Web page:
Vendors can do their own property conveyancing but it has risks. Conveyancing services must be registered and their status checked. Solicitors can advise on all aspects of a property purchase.
What is conveyancing?
Conveyancing is the process of transferring ownership of a property from the vendor to the buyer. Conveyancing involves preparing legal documents, checking for problems or restrictions relating to the property, and exchanging money between the buyer and the vendor.
A person who is not represented by a qualified solicitor or licensed conveyancer when they buy or sell property is called a “non-represented party”.
If you chose to be a non-represented party and do your own conveyancing, you should buy an up-to-date conveyancing kit. These are available from major booksellers.
Doing your own conveyancing is risky. If you sell a property and give false or incomplete information in the vendor’s statement, the buyer may avoid the contract of sale. When you buy a property, the greatest risk is discovering a problem with the title or the building after you sign the contract.
For all Victorian property transactions, self-represented parties have to verify their identity. Australia Post is authorised to verify the identity of self-acting parties. For more information about identity verification, visit https://auspost.com.au/id-and-document-services/identity-checks-for-property-transfers/identity-checks-non-represented-parties-victoria.
Conveyancing practices compete with solicitors for conveyancing work.
The Conveyancers Act 2006 (Vic) (“Conveyancers Act”) commenced on 1 July 2008. This comprehensive legislation provides a statutory base for the regulation of (non-solicitor) conveyancers in Victoria and deals in detail with licensing, qualifications, professional indemnity insurance, the operation of a property fund, and auditing of business records.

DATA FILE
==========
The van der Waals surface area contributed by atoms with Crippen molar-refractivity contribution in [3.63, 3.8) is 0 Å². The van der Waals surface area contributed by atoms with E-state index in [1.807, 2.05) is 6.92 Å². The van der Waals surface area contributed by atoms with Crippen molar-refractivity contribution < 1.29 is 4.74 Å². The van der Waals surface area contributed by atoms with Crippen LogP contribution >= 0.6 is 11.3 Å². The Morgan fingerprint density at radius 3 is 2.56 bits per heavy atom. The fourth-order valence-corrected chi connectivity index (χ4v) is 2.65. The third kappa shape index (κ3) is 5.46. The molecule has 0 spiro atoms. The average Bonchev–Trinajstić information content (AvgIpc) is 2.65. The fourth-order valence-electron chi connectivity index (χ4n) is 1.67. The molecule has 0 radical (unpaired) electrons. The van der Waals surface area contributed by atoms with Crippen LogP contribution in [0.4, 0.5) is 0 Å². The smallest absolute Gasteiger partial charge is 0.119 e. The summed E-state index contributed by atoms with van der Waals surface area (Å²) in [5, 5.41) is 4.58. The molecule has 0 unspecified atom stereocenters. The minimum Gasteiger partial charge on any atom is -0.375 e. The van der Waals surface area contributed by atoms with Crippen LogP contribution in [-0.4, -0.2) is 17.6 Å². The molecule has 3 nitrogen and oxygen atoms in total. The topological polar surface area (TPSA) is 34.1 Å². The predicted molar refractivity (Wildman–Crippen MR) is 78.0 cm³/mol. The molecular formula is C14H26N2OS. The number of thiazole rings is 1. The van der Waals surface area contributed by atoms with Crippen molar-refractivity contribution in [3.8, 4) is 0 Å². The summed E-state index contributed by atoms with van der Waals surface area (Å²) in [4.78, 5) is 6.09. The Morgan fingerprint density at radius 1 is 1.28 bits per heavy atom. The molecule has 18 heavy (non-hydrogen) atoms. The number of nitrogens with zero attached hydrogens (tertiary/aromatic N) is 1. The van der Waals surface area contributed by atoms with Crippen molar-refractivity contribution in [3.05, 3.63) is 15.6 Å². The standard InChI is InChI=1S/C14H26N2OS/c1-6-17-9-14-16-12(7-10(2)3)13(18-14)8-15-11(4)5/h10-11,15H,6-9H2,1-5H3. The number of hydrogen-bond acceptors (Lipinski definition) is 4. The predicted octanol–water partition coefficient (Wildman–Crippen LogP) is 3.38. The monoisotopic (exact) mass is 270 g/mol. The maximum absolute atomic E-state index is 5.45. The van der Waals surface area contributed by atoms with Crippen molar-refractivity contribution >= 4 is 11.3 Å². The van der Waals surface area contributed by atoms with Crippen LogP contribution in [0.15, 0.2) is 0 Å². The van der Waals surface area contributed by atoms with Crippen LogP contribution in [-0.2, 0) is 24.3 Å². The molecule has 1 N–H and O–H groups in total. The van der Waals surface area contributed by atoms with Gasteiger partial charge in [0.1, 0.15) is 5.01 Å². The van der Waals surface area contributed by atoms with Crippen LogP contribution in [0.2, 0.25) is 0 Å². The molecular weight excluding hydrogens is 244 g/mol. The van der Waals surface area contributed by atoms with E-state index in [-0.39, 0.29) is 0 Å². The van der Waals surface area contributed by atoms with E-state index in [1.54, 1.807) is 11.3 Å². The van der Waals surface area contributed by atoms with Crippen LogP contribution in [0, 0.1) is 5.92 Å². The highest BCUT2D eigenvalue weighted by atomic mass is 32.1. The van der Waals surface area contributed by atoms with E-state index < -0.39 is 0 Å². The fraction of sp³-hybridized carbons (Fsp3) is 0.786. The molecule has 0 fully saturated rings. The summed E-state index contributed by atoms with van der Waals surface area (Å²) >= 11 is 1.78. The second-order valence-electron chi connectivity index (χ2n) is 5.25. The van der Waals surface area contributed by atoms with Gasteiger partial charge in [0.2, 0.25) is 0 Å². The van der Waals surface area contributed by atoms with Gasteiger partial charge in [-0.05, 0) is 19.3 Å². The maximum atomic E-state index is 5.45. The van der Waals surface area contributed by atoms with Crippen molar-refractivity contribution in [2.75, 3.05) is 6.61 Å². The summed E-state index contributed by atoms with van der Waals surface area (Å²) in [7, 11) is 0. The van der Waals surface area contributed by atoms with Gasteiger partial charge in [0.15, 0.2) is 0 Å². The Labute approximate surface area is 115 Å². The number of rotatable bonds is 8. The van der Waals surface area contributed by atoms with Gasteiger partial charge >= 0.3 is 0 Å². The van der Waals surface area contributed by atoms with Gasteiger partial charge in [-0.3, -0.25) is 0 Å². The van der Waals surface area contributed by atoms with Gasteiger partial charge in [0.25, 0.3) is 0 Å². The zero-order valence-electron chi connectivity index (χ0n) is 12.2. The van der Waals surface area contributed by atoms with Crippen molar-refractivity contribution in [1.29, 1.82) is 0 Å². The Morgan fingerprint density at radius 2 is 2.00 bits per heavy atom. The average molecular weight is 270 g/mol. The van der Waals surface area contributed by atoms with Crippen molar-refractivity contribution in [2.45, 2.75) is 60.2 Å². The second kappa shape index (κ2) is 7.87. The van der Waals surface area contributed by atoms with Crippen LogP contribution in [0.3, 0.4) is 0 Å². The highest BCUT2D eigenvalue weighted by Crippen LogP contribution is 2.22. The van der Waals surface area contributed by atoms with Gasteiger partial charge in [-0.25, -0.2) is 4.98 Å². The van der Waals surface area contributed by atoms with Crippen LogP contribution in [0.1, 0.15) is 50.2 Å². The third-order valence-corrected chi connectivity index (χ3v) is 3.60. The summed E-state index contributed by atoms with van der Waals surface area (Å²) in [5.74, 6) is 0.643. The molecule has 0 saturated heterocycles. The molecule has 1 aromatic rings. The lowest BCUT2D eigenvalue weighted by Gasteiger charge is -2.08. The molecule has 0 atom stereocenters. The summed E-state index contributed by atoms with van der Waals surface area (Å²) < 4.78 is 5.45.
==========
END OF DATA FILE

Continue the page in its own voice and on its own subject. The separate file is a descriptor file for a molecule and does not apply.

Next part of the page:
Before a conveyancer is granted a conveyancing licence, the law requires them to meet various requirements, including having a certain number of years conveyancing experience, and showing a certain standard of competency.
Therefore, it is in your interests to enquire about the background and experience of the conveyancing practice you have selected and to establish whether the practice’s principal conveyancer is licensed.
A conveyancing practice must be registered under the Conveyancers Act in order to charge fees for its services. The Business Licensing Authority (BLA) has an online public register (www.consumer.vic.gov.au/bla) where you can check the status of a BLA licensee or registrant. You can also request this information by contacting the BLA (see “Contacts”).
Solicitors can give advice about all the elements of the process of transferring ownership of a property from a vendor to a buyer. Buyers can obtain legal advice about the contract of sale, the manner of ownership, stamp duty, tax implications and other legal aspects of the settlement process from a solicitor. Vendors can engage a solicitor to prepare the contract of sale and to guide them through the legal process of selling their property.
Solicitors are also required by law to have professional indemnity insurance to protect their clients against professional negligence. This insurance is managed by the Legal Practitioners’ Liability Committee (LPLC). Solicitors are also regulated by the Victorian Legal Services Board (VLSB) and Commissioner. (For more information about the LPLC and VLSB, and how they can help consumers, visit https://lplc.com.au and www.lsb.vic.gov.au, respectively.)